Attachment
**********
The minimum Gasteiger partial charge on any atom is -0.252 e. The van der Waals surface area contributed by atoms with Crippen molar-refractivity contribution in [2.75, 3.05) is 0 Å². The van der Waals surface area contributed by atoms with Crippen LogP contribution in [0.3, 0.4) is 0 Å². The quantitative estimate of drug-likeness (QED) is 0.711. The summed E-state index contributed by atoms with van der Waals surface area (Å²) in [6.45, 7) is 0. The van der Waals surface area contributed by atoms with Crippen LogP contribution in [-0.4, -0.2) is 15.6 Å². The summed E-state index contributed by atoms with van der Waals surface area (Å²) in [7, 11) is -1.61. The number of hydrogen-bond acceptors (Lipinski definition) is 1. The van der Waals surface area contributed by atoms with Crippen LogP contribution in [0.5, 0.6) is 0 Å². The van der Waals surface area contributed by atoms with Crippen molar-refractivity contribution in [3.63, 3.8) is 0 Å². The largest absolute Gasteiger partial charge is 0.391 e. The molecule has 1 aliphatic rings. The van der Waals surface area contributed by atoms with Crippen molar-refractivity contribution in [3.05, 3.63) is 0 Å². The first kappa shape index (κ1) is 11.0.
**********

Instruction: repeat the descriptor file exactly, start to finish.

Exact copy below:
The minimum Gasteiger partial charge on any atom is -0.252 e. The van der Waals surface area contributed by atoms with Crippen molar-refractivity contribution in [2.75, 3.05) is 0 Å². The van der Waals surface area contributed by atoms with Crippen LogP contribution in [0.3, 0.4) is 0 Å². The quantitative estimate of drug-likeness (QED) is 0.711. The summed E-state index contributed by atoms with van der Waals surface area (Å²) in [6.45, 7) is 0. The van der Waals surface area contributed by atoms with Crippen LogP contribution in [-0.4, -0.2) is 15.6 Å². The summed E-state index contributed by atoms with van der Waals surface area (Å²) in [7, 11) is -1.61. The number of hydrogen-bond acceptors (Lipinski definition) is 1. The van der Waals surface area contributed by atoms with Crippen LogP contribution in [0.5, 0.6) is 0 Å². The van der Waals surface area contributed by atoms with Crippen molar-refractivity contribution in [3.63, 3.8) is 0 Å². The largest absolute Gasteiger partial charge is 0.391 e. The molecule has 1 aliphatic rings. The van der Waals surface area contributed by atoms with Crippen molar-refractivity contribution in [3.05, 3.63) is 0 Å². The first kappa shape index (κ1) is 11.0.